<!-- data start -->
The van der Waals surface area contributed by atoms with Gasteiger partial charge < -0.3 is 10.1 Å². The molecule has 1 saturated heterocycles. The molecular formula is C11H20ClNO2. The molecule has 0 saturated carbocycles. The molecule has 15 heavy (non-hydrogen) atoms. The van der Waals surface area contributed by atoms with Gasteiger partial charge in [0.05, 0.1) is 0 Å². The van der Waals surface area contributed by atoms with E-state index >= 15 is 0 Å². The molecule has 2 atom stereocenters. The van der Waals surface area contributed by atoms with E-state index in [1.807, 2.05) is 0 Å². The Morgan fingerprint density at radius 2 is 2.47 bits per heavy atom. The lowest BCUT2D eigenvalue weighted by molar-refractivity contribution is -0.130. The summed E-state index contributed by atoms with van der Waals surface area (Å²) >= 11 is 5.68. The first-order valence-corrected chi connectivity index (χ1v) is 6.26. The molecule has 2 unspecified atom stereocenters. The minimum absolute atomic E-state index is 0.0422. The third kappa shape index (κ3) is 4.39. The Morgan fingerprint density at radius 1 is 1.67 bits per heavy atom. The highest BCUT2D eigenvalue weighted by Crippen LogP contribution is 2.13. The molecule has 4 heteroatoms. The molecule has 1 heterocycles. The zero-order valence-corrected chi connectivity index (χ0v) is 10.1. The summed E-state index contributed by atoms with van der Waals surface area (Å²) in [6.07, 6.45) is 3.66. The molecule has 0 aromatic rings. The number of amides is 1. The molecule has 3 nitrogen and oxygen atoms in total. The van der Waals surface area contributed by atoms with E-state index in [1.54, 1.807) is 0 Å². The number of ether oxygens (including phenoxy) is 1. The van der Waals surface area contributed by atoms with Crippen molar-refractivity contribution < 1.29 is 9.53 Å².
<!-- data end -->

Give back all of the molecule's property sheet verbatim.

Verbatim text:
The van der Waals surface area contributed by atoms with Gasteiger partial charge < -0.3 is 10.1 Å². The molecule has 1 saturated heterocycles. The molecular formula is C11H20ClNO2. The molecule has 0 saturated carbocycles. The molecule has 15 heavy (non-hydrogen) atoms. The van der Waals surface area contributed by atoms with Gasteiger partial charge in [0.05, 0.1) is 0 Å². The van der Waals surface area contributed by atoms with E-state index >= 15 is 0 Å². The molecule has 2 atom stereocenters. The van der Waals surface area contributed by atoms with E-state index in [1.807, 2.05) is 0 Å². The Morgan fingerprint density at radius 2 is 2.47 bits per heavy atom. The lowest BCUT2D eigenvalue weighted by molar-refractivity contribution is -0.130. The summed E-state index contributed by atoms with van der Waals surface area (Å²) >= 11 is 5.68. The first-order valence-corrected chi connectivity index (χ1v) is 6.26. The molecule has 2 unspecified atom stereocenters. The minimum absolute atomic E-state index is 0.0422. The third kappa shape index (κ3) is 4.39. The Morgan fingerprint density at radius 1 is 1.67 bits per heavy atom. The highest BCUT2D eigenvalue weighted by Crippen LogP contribution is 2.13. The molecule has 4 heteroatoms. The molecule has 1 heterocycles. The zero-order valence-corrected chi connectivity index (χ0v) is 10.1. The summed E-state index contributed by atoms with van der Waals surface area (Å²) in [6.07, 6.45) is 3.66. The molecule has 0 aromatic rings. The number of amides is 1. The molecule has 3 nitrogen and oxygen atoms in total. The van der Waals surface area contributed by atoms with E-state index in [1.54, 1.807) is 0 Å². The number of ether oxygens (including phenoxy) is 1. The van der Waals surface area contributed by atoms with Crippen molar-refractivity contribution < 1.29 is 9.53 Å².